The layers of the Atmosphere

Subject: ⚗️ Science
Type: Descriptive Essay
Pages: 8
Word count: 1695
Topics: Space Exploration, Climate Change, Physics
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The layers of the atmosphere entail the various envelopes of gas surrounding the earth from the ground upwards. The atmosphere has got five different layers whereby each layer is distinguished from the other based on its thermal characteristics that include the density of the gasses, chemical composition, and the movement of the gasses.

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The outermost layer of the atmosphere is known as the exosphere. The exosphere rests above the thermosphere and extends to about 6200 miles above the earth (Holstlag et al., 2013). Being the outermost part of the atmosphere, the exosphere is the first layer that protects the surface of the earth from meteors asteroids and cosmic rays and the temperature vary greatly ranging from 0 to 1700 degrees Celsius (Artinian, 2010). Also at the exosphere, molecules and atoms escape into the space orbiting the earth. Immediately below the exosphere is the thermopause which refers to the region between the exosphere and the thermosphere. The thermopause is about 375 miles above the surface of the earth.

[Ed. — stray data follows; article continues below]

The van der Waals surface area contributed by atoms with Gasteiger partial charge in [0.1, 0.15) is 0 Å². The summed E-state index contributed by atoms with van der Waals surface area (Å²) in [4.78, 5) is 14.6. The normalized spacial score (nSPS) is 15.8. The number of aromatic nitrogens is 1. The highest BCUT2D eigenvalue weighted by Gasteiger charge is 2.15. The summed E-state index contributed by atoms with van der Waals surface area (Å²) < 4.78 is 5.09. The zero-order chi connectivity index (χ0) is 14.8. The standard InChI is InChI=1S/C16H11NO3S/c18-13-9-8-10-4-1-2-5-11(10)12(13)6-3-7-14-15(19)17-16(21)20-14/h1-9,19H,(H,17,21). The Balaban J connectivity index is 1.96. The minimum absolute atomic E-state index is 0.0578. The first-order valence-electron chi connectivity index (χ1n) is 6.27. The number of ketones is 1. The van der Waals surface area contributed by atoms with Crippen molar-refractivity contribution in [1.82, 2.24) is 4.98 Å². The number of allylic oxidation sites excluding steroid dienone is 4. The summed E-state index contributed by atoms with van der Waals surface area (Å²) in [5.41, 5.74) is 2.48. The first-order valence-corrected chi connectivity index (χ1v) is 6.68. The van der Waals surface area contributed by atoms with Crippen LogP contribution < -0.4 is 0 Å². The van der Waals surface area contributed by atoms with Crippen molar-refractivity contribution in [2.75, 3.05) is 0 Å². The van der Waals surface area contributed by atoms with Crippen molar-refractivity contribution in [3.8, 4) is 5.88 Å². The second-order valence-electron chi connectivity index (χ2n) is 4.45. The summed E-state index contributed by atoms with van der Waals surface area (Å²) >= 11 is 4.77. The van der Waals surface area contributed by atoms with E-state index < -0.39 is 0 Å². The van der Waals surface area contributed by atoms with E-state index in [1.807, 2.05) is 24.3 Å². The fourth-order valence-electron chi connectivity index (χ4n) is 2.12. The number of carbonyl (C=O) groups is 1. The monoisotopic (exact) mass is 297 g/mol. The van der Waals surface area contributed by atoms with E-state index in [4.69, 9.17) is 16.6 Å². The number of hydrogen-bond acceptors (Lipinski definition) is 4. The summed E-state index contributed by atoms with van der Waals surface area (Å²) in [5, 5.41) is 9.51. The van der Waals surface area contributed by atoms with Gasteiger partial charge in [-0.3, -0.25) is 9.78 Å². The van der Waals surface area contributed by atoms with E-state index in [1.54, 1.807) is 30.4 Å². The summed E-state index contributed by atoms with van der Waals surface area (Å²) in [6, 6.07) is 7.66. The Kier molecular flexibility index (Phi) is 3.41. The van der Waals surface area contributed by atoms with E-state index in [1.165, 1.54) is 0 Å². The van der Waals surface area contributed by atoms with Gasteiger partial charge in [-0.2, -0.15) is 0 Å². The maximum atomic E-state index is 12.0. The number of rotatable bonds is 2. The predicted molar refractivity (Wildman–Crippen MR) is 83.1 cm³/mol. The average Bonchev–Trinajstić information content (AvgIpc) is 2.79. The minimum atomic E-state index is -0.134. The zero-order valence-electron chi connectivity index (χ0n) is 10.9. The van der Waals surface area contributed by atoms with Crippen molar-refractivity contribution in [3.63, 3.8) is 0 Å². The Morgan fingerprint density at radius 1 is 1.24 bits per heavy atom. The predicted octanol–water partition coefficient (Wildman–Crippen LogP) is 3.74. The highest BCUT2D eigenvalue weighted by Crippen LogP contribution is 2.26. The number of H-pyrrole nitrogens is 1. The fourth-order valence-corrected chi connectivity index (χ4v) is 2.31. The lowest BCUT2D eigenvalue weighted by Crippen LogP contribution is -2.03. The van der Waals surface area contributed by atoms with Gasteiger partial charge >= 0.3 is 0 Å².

The second layer of the atmosphere below the exosphere is known as the thermosphere. The thermosphere is also known as the upper atmosphere. It lies between 53 and 375 miles in the atmosphere (Holstlag et al., 2013). While the thermosphere is relatively thin in comparison to other layers, the gasses comprising the layer increasingly become denser as one approaches the surface of the earth (Artinian, 2010). As a result, therefore, the high-energy radiations from the sun such as ultra-violet and X-ray radiations start getting absorbed by the molecular gasses in this layer leading to regulation of temperatures on earth (Phillips & Landi, 2008). Owing to the absorption of radiation rays by the molecules at this layer, the temperatures increase with altitude, from negative 120 degrees centigrade at the bottom of the layer to about 2000 degrees centigrade pat the highest point of the atmospheric layer. Despite the high levels of temperatures within the thermosphere layer, the human skin will perceive it as being cold due to the very thin nature of the atmosphere therein. The high temperature being referred to within the layer denotes the high rates of energy absorption by the molecules in the layers (Phillips & Landi, 2008). However, with a considerably fewer molecules in the layer, the numbers of molecules are not enough to heat the skin and thus perceive the temperatures as low upon ascend.